Joint Submission by Member Groups of the International Tibet Network to Session 17 of UPR
This report, authored by a coalition of Tibet-related NGOs who are Member Groups of the International Tibet Network, addresses issues of concern in the context of China's forthcoming Universal Periodic Review that are specific to the human rights of the Tibetan people. Our references to Tibet encompass the Tibet Autonomous Region and Tibetan Autonomous Prefectures under the Provinces of Sichuan, Qinghai, Gansu and Yunnan.
In this submission we provide information under sections B, C and D as stipulated in the General Guidelines for the Preparation of Information under the UPR:
In Section B we outline a number of deteriorations in human rights in Tibet since China's first cycle UPR, which can be seen as an escalation of the major crackdown of 2008. New areas of concern include freedom of movement, independence of the judiciary and lack of due process, and increased use of ‘patriotic re-education’.
In Section C we raise specific concerns in relation to the Tibetan self-immolation protests and exacerbating features of China's response, freedom of assembly and association (with emphasis on disproportionate use of force in response to mass gatherings, contraventions of the right to freedom of expression and limitations on the enjoyment of economic, social and cultural rights (with emphasis on the right to adequate food including access to land)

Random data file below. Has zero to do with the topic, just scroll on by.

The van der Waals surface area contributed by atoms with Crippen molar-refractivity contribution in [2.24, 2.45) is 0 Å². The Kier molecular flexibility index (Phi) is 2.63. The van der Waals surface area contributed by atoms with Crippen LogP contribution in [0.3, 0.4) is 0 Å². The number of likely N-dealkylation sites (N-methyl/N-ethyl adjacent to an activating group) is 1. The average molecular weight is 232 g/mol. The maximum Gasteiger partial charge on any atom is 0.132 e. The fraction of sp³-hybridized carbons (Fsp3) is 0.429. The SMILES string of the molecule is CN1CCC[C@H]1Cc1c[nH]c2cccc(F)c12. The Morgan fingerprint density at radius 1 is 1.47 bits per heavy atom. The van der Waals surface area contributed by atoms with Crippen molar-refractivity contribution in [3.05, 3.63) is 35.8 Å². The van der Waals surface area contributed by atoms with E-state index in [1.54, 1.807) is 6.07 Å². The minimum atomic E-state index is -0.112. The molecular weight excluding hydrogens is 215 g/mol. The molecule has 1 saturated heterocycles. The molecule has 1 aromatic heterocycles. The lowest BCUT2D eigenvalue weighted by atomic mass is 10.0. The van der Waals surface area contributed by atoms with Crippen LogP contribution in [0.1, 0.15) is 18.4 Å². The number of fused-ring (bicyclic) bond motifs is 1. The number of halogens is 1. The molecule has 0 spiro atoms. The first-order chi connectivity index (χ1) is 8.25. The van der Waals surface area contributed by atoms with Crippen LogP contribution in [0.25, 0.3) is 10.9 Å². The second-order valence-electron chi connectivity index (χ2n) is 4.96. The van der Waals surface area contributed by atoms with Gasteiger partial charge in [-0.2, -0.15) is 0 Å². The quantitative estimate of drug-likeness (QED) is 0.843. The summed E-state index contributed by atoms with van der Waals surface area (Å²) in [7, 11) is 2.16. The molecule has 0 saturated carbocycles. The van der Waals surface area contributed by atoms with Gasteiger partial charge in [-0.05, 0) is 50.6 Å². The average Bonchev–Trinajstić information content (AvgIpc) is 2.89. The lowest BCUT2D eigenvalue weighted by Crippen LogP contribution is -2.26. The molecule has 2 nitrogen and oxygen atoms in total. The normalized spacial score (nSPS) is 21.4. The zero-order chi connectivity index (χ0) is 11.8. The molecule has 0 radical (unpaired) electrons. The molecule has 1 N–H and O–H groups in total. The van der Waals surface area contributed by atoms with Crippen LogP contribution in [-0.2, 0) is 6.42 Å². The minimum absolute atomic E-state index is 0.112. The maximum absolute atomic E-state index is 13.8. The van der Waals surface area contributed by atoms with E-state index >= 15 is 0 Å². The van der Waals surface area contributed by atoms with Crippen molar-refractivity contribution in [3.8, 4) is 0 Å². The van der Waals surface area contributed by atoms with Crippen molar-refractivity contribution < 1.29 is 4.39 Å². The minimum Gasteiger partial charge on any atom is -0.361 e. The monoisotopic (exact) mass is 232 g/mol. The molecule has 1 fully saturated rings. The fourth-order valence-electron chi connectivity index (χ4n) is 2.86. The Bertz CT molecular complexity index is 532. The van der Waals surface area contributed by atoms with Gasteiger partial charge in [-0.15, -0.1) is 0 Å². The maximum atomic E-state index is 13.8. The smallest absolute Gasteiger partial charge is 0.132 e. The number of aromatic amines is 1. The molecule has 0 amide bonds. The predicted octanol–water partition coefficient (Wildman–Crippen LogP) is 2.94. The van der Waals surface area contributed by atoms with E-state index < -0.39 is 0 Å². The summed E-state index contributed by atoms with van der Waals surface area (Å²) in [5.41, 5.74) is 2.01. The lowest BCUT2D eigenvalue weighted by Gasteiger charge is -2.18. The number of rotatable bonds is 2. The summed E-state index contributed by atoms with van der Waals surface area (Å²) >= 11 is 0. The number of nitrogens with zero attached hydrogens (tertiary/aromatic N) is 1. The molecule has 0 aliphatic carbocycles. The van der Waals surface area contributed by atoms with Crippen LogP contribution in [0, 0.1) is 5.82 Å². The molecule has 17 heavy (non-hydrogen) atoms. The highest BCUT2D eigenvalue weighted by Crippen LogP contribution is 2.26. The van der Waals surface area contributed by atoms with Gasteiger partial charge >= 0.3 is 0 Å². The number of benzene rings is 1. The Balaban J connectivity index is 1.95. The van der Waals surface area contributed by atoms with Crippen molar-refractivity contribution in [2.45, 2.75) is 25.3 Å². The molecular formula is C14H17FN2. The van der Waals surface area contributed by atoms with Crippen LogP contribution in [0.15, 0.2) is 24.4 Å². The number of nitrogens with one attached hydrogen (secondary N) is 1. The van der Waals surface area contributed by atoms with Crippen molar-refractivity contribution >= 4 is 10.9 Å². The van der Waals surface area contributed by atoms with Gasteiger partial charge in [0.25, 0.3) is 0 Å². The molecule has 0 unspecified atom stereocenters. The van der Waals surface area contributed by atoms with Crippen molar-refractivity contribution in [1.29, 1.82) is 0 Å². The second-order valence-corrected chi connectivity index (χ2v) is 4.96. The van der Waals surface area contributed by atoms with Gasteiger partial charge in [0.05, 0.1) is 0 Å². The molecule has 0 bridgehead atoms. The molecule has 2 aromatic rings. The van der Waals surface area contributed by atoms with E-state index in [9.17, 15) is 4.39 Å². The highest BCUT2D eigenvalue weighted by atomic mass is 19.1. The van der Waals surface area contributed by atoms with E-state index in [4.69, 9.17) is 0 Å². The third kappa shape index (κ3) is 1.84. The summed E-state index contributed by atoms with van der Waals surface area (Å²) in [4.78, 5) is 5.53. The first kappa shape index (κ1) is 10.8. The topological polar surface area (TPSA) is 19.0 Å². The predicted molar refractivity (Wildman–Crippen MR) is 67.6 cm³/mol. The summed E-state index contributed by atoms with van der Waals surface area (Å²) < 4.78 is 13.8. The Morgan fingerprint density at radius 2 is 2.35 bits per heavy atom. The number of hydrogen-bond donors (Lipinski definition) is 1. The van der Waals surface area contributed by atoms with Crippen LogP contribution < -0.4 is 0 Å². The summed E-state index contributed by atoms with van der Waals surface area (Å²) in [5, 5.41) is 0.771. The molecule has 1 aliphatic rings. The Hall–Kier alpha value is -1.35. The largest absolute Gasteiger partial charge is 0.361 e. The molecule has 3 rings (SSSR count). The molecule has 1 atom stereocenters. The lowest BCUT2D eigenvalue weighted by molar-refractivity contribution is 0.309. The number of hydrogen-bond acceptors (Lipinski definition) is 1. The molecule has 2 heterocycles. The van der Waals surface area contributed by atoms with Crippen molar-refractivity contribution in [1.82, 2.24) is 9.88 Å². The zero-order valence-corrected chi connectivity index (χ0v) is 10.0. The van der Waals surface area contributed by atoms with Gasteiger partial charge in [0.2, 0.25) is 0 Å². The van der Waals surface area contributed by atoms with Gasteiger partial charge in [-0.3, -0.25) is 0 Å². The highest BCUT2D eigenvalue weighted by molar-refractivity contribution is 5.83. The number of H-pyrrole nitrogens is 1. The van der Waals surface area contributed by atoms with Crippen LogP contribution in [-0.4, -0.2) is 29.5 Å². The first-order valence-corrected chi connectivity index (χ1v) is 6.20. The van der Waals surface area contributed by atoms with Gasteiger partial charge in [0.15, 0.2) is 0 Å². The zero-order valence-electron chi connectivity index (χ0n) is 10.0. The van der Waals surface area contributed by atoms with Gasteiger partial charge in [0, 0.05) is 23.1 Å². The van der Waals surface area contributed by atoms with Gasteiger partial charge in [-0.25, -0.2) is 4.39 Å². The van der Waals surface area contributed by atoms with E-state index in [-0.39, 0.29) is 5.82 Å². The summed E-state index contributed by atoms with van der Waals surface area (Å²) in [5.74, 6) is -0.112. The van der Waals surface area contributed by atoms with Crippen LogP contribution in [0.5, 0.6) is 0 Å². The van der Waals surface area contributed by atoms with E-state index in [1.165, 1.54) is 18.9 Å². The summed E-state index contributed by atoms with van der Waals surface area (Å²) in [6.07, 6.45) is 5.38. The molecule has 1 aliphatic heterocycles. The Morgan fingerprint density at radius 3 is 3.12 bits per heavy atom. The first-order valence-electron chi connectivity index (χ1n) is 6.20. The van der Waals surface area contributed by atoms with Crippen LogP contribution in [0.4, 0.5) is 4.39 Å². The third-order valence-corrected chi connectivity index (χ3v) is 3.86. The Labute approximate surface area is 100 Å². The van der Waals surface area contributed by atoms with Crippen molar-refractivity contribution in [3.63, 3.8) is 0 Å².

In Section D we make a number of recommendations for action by China.
China’s policies in Tibet, over the last 60 years have failed to protect the fundamental human rights of the Tibetan people, and are thereby undermining the Human Rights Council on which China sat during the reporting period. Rather than “[m]ake more widely available to the world its experience in combining a strong state with ethnic regional autonomy”2 , China must accept that new, constructive strategies need to be adopted in Tibet which have at their heart the human rights of the Tibetan people. China must implement immediate changes and work to make concrete positive progress in Tibet’s human rights situation, in line with its stated commitments as well as rejected recommendations from its first cycle UPR.
Due to internet censorship, surveillance, and restrictions on media freedoms, timely information about the situation in Tibet is extremely difficult to obtain. However, this report is based on credible and reliable information obtained by research-based human rights monitoring organisations, including authors of this submission
To download the report, please click here.